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Father, a Convicted Felon, Not Eligible to Serve as Administrator of the Estate of Minor Child, Passalacqua v. State (N.Y. Ct. Cl. 2012)


One of the roles of the administrator of the estate is to bring claims on behalf of the estate.  In this case, the administrator filed a wrongful death claim on behalf of the estate of his deceased minor daughter.  The defendant responded by challenging the administrator’s eligibility to serve as estate administrator.

In New York there are rules related to who can serve as the administrator of an estate.  These rules apply whether the person was nominated in a decedent’s will to serve as the executor or the person petitions the courts to serve as the administrator of an intestate estate.  According to Surrogate’s Court Procedure Act § 707, anyone is eligible to receive letters unless he or she is ineligible.  Among those who are ineligible are felons.

In Passalacqua v. State, the claimant father of the decedent alleges that the decedent died due to the negligence of the defendant.  The claim alleges that the decedent, his 12-year old daughter, was attacked and killed by a parolee who was under the defendant’s supervision and that the defendant was “negligent, wanton, reckless and careless” in that he failed to provide reasonable and proper supervision of the parolee.

In New York, when a loved one dies as a result of the negligence of another person, the personal representative of the decedent’s estate has the right to initiate  a wrongful death lawsuit to seek recovery for all damages that are legally compensable as the result of the negligent actions.  The personal representative would seek damages on behalf of the decedent’s heirs.  If damages are awarded, the personal representative would disburse the damages to the rightful heirs of the decedent’s estate.  Typically, damages in a wrongful death claim would include loss of inheritance, pain and suffering experienced by the deceased, medical expenses related to the injury that caused the decedent’s death, and funeral and burial costs.

Applying the law to Passalacqua v. State, the father, as the administrator and claimant, filed the wrongful death claim. If he prevailed, the damages would go to the decedent’s estate.  As administrator, the father would distribute the damages to himself as the sole heir.  It did not quite work out that way.

The father filed a petition with the Surrogate’s Court for letters of limited administration for purposes of filing the wrongful death claim.  Despite the fact that the father was convicted of a violent felony and was still on parole, the Surrogate’s Court issued the father letters. However, the same judge revoked the letters 4 days later on the grounds that it had determined that the father was a felon and was ineligible to receive letters. In response to the claim, the defendant argued that the father did not have standing to file the claim since he was not eligible to serve as the administrator of his daughter’s estate and had never been eligible.  This means that the Limited Letters of Administration issued by the Surrogate’s Court were void ab initio—they were never valid.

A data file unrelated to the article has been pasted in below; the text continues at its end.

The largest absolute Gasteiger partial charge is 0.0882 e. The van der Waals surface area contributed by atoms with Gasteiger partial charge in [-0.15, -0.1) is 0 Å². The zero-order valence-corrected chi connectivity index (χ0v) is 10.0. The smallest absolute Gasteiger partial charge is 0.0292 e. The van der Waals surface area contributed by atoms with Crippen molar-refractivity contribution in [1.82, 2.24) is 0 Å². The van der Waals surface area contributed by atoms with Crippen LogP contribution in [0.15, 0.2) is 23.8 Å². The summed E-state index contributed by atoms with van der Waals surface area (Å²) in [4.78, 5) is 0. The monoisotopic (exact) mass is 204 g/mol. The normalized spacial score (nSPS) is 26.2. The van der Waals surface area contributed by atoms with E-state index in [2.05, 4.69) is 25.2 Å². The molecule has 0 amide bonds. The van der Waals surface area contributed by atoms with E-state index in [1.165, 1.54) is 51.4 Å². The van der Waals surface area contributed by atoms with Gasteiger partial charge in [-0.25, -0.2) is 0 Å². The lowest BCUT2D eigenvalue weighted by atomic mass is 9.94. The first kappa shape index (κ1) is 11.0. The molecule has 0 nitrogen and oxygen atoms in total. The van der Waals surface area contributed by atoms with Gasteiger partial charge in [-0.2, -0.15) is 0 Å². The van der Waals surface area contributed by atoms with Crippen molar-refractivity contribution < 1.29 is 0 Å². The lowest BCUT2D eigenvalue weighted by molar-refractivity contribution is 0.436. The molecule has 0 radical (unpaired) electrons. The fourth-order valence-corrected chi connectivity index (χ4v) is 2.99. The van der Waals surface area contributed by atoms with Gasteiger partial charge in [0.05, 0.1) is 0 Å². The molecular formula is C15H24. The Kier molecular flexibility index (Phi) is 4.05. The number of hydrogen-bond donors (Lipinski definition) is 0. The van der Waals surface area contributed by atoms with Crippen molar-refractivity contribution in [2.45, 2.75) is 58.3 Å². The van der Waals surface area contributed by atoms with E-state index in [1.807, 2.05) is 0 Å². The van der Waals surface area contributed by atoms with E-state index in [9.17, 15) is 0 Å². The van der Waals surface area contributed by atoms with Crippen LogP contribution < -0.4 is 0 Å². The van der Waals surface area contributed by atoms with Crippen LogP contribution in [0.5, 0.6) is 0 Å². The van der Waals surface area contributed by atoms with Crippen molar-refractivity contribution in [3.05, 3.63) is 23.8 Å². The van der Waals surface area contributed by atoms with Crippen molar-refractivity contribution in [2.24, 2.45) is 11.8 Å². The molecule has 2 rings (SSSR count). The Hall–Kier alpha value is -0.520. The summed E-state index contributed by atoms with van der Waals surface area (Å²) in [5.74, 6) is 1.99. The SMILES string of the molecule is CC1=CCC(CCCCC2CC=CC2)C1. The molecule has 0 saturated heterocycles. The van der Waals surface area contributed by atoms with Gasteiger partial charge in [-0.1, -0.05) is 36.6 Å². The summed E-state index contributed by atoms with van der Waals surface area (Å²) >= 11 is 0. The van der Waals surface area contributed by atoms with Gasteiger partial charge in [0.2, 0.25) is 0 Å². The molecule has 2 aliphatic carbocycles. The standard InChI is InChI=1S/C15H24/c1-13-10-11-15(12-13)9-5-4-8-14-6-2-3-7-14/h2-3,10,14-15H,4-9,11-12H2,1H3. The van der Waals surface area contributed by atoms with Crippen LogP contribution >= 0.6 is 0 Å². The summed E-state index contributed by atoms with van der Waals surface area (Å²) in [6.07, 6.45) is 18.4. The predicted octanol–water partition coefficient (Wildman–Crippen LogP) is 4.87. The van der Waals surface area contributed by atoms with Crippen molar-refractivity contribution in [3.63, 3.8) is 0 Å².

The father argued in the alternative that the court should suspend the claim and allow another relative to petition for letters of limited administration.  The court refused to do so. First, at this point the 2-year statute of limitations for filing wrongful death claims had expired.  Second, based on precedent, the court would only be inclined to suspend the claim and make an exception if there were other distributees whose rights would be negatively impacted by the dismissal of the claim.  That is not the case here.  The decedent’s mother was also killed in the same attack that killed the decedent.  The decedent was survived by a brother.  However,  under the rules of intestate succession, the father would be the only heir.  Thus, the court dismissed the wrongful death claim.

In addition to felons, the Surrogate’s Court Procedure Act provides that the following are also ineligible: minors; those who have been adjudicated incapable of caring for their own affairs; non-domiciliary aliens; those with problems with substance abuse; those who have a track record of being dishonest; and those who are not able to read or write English.

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